Surface Treatment: Expressing equality

Online exhibition evaluates roles of animals in society

Artists have been concerned with the role of animals and various creatures in our lives for at least 7,000 years.

They have depicted them to embody, satirize and appraise human behavior by representing human traits; through their unexpected juxtapositions, they can better capture our attention to critique our world.

With the online exhibition “Creature Equality,” South Texas artists Veronica Jaeger and Chris Leonard have embraced this subject and ventured further into metaphysical and metaequality realms. Through paintings, ceramics, and drawings, their subjects/ characters achieve equal status; everyone, including dogs and cats, exists as equals. Typically, equality is often contentious.

Jaeger approaches the concept of equality spiritually and scientifically by blending categories of object reference. Leonard works in a psychological direction, merging the human mind-set with strangely humanoid animals. Both have used and moved beyond intellectual categories into personal and intriguing personal narratives.

In this collection, Leonard speaks of specific events of our time and specific cultural occurrences; his mind fuses with images derived from cats and dogs to deliver his messages. Jaeger embraces the spiritual through quantum mechanics to express the oneness of animals and nature and all things.

“Sometimes I merge with my dog,” she mused.

Her concept is fully visualized with the oil painting, “Hairy Self Portrait.” Here, a canine image with multiple sets of ears and human feet exhales a bubble symbolizing the impermanence of life. The being in the painting does not really represent someone else; it is someone.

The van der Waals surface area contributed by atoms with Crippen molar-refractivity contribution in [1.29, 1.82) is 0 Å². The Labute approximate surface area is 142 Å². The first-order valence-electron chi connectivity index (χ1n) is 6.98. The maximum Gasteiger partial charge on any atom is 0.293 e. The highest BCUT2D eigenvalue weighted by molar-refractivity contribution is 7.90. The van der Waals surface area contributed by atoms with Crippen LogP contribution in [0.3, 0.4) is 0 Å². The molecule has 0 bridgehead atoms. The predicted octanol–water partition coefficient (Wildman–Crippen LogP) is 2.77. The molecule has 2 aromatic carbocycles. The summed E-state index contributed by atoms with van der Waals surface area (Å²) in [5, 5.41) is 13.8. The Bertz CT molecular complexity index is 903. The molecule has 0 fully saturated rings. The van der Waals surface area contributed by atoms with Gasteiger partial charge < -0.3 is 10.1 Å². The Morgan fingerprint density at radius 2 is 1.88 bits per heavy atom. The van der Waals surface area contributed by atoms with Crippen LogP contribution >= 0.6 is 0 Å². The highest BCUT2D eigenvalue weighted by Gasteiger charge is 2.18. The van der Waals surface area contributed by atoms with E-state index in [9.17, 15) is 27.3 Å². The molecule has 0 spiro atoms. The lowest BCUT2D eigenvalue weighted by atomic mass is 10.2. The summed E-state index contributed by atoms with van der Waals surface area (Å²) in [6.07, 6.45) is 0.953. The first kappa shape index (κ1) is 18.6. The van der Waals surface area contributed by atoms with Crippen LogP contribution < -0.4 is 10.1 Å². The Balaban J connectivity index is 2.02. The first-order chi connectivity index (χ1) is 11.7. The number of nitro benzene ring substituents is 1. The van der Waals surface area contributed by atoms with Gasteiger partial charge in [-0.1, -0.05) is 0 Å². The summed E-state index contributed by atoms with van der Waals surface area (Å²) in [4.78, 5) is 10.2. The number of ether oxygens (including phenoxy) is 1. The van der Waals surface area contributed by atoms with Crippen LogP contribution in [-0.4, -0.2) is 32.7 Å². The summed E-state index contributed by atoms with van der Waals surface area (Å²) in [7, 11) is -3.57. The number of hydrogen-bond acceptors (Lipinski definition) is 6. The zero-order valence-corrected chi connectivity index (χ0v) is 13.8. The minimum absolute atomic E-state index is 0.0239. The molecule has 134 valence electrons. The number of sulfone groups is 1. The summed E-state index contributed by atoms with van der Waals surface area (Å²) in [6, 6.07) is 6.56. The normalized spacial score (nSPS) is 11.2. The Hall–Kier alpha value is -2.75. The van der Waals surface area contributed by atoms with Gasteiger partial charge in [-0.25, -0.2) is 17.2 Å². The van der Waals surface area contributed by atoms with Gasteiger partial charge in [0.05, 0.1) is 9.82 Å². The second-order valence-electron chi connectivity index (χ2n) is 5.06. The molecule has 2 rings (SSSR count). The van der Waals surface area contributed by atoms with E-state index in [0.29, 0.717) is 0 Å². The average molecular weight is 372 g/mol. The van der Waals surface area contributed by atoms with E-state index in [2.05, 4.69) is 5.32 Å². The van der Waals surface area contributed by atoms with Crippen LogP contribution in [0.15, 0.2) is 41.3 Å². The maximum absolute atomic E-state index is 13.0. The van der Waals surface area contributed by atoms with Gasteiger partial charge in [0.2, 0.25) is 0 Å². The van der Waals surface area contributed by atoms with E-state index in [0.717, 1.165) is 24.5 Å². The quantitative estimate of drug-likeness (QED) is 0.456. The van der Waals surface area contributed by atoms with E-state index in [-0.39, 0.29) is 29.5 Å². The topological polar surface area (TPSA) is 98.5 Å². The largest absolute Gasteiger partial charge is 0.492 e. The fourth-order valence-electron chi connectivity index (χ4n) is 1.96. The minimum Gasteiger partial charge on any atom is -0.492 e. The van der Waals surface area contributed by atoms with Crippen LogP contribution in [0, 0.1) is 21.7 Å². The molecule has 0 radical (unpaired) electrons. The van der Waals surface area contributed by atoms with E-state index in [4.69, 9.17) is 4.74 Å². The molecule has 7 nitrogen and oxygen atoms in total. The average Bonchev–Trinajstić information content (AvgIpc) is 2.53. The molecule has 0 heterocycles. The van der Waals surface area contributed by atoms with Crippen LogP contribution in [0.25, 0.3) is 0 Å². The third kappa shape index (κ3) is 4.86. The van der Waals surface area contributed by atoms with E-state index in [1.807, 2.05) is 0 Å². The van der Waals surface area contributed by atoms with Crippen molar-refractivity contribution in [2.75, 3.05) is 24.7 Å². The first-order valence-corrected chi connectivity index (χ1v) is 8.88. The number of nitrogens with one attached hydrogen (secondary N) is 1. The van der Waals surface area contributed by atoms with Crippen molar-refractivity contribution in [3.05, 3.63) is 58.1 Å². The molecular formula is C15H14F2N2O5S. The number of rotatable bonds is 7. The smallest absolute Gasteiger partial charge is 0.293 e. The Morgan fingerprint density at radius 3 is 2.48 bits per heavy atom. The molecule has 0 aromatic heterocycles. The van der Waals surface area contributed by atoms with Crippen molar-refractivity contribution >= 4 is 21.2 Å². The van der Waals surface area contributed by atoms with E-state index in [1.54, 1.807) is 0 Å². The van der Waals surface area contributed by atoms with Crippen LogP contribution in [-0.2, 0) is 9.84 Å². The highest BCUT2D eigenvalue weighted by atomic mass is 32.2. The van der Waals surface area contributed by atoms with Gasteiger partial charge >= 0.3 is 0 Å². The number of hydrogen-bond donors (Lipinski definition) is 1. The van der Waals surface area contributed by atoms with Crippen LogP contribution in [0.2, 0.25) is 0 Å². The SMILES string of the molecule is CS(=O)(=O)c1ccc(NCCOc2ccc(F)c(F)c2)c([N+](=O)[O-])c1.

Leonard’s ceramic, “Purring and Puffing is he Thinking of Nothing? Puffing and Purring Might his Conscience be Stirring?” ponders what motivates people to be good or bad — what motivates them to put their shopping cart away or leave it in the middle of the parking lot. This too, a unique being, defies a scientific life form.

Leonard’s deceptively casual ceramics style emits a humorous tone that belies his often-darker inspiration. The “Donegal vs Fu Manchu” pieces demonstrate the absurdity of intolerance; sometimes fighting like cats and dogs, we need more empathy, less judgement.

“Bomb Pups-Eleventeen Eight Legged Jake Legged Borderline Feel Like I’m Going To Lose My Mind Your Own Businessers (Bomb Pups/ Aquel sonido espantoso me heló la sangre en las venas) vs. the Twelfth of Never was, Man” consists of a series of darkly glazed pup bottles designed to bring the water of life/nourishment for the soul to those in need — those who have lost their way on the path of life and find themselves in some sort of storm. From their visages, not all are benign. After all, we are the reapers of what we sow.

“They give you what you need,” said Leonard, “That’s what they’re designed to do.”

Jaeger’s works reveal how a spiritual idea may be manifested in form; her characters find themselves as lessons to be learned. Her narrative portrays a spiritual timeconcept that exists in another dimension. In the beginning of time, according to her belief, we were all created into form from an idea, and that form could be anything a creator wanted.

She departed from the traditional God image of an elderly white male in the sky, and instead of the title, “AfterGod”, for her painting of a deity, she followed her concept accepting the oneness of all things, changing it to Afterdog, explaining that “An animal could take any form or visual that a human could take.”

“The Day of the Comet” is a manifesto of creation, expressing the potential equality of all things. Within her views of the logical-illogical, there lurk some deeply humorous passages: the comet is a cat and the hand of God gives life to a house structure with seemingly unrelated parts, but they are only unrelated in our world, In Jaeger’s world the structure has the parts it needs.

While Jaeger seeks an alternative reality, Leonard remains emotionally charged in this one. Life is fragile and fluid and who knows what forms it may take? Follow above link to see this elegant and realities-packed online exhibition.

Nancy Moyer, Professor Emerita of Art, is an art critic for The Monitor. She may be reached at nmoyer@rgv.rr.com.